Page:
Category Archives: Uncategorized

Why Microsoft should add a “Surrogate Key” to Microsoft Dynamics NAV

If you have meet me at a conference last year I am sure we have discussed my favorite topic: “Surrogate Keys”

Why is this so important to me?

The key message we have heard the last few years at every conference has been repeatable solutions, but if you want to create repeatable solutions it all starts with repeatable code.

So what has that to do with Surrogate Keys you might ask?

Well Surrogate Keys are one way (and until today one of the best I have found) to create functionality that is completely generic and reusable. Back a few years before I had even formalized my thoughts about this I called it “LEGO Programming” (okay I am Danish and love LEGO. Deal with it J) because I wanted to create code similar to these wonderful building blocks that can be placed anywhere in a construction and they just work.

LEGO is just one of these wonderful toys that you can be very creative with.

Why should my code be any different?

Well back to why Microsoft should look at this as a standard part of the platform:

  1. They want us to create generic solutions, so give us generic tools to do it with. Yes we can use things like RecordID, but a surrogate key is much more flexible and doesn’t depend on any record data. It also doesn’t suffer from renaming issues…
  2. My implementation has some faults. If you would use the INIT function it gets cleared out which is should not unless you actually insert a new record. This is standardly done twice in Table 37 and 39 as an example. We can work around it quite easy, but we should not have to do so. A proper implemented Surrogate Key in the platform would resolve that issue.
  3. Too many places in the application things have been done locally while using global wording causing things that I find highly regrettable. Take the table 5062 “Attachment”. Just based on the word you would assume it would work anywhere in the application and not just in a small local area of the functionality. Why should attachments be limited to one record when it could be so much more?
  4. A generic platform implementation of this would save the community a lot of work of adding Surrogate keys to all tables where it is needed.
  5. It is so simple to do compared to the benefit it would bring the community.

Just to be clear I am not pointing at anybody with my examples. They were developed in another age and great at the time. All I am trying to say is that we need to change gears.

It is time to start thinking generically and hold ourselves to a higher standard.

Copy/Move Data placed in Surrogate Key Based tables

An example of how to do things very generically when using the Surrogate Keys Design Pattern is when you need to copy or move data attached to one record to another record.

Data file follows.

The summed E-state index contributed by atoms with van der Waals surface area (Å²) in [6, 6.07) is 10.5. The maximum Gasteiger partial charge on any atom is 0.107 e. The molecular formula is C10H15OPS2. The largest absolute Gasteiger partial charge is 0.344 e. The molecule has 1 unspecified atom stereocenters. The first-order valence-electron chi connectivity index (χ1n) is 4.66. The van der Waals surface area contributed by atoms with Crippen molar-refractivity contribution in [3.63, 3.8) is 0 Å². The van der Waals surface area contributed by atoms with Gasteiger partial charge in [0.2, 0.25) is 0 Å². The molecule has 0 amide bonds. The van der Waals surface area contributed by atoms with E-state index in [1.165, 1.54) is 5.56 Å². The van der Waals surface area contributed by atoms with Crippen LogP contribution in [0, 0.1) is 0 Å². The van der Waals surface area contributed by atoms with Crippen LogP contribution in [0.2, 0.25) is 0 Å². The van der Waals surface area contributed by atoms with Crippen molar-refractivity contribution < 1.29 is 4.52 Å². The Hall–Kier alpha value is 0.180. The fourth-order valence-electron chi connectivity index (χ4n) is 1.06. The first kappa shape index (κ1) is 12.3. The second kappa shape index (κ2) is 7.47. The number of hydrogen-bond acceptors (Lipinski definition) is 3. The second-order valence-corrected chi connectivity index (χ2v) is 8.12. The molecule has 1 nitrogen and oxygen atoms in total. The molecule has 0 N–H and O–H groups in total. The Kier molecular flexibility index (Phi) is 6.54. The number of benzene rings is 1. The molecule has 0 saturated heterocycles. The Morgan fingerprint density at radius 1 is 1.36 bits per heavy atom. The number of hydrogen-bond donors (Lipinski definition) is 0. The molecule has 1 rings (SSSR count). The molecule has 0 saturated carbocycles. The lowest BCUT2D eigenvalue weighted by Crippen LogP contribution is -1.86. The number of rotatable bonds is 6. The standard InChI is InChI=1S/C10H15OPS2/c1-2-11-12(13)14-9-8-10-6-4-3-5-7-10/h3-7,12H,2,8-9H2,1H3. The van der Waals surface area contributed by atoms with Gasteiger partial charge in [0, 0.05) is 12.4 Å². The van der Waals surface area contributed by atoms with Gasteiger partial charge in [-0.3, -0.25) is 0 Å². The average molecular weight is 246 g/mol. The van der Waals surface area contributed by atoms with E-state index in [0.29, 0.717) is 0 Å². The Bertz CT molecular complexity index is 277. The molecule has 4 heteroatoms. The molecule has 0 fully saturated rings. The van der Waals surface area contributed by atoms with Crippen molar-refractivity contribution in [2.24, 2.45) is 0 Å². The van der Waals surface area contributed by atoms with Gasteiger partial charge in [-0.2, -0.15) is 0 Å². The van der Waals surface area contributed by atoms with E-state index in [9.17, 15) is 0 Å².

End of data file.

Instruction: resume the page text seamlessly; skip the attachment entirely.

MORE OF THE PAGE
Looking at classic design you often see different functions created to copy or move data in Subsidiary Tables between different master records. Take an area like Comments (My favorite example) where we have 29 different implementations of it (at least if I can count correctly). Let’s say I would like to copy or move the comments between any of these 29 implementations to any other of them. Now with 29 tables in play I would need to create a function from the first table and to all the other 28 tables. Than do it again for Table 2, 3, … & 29.

Yes that is a lot of functions and not exactly a small task.

So what is the difference if I had used a Surrogate Key and created only one generic implementation of Comments?

Well my copy function could look like this:

Because I am always using the same record to store my Subsidiary Table Data it is very easy to copy from one Master Record to another.

To make is even more generic and because I am lazy by nature I also added this function.

So now I can copy between 2 Records, 2 RecordRefs or a combination of a Record and a RecordRef without knowing anything about them.

This last function relies on a few other functions in the same codeunit.

These 2 functions in turn relies on my RecordRefLibrary Codeunit and the function

And my SurrogateKey Management Codeunit with this function.

Yes I use a fixed Field No for all my Surrogate Keys and no it is not 59999, but I had to create an example for this blog.

Before you ask why I use a fixed number I better address it.

There are 3 reasons for it:

  1. It is the easiest
  2. Once (Not when or if) Microsoft gets around to make their own version of a surrogate key in NAV it would make the most sense they did something similar
  3. It makes (at least that is my hope) for an easy and generic upgrade script once this finds its way to the standard platform

Let’s get back to the real issue here. Basically in a few lines of code we have resolved all our coding needs for copying comments between any master records and it doesn’t matter how many Master Tables comments are added to in the future. This will always work.

Creating repeatable implementations starts with creating repeatable code.

 

 

Find your Table ID

Using many hours programming with my favorite Design Pattern “Surrogate Keys” I often need to know simple things that can be a little hard to find at times.

One of these is to know the Table ID of any record I might be handling at any given time.

All the tables that use the surrogate key pattern use a primary key based on “Table ID”, a “Surrogate Key Reference” & maybe a “Line No.” or “Code” depending on what the table is hosting of data. In other words I often need to know the Table ID to filter correctly based on the record I am calling from.

I handle this with the following Code: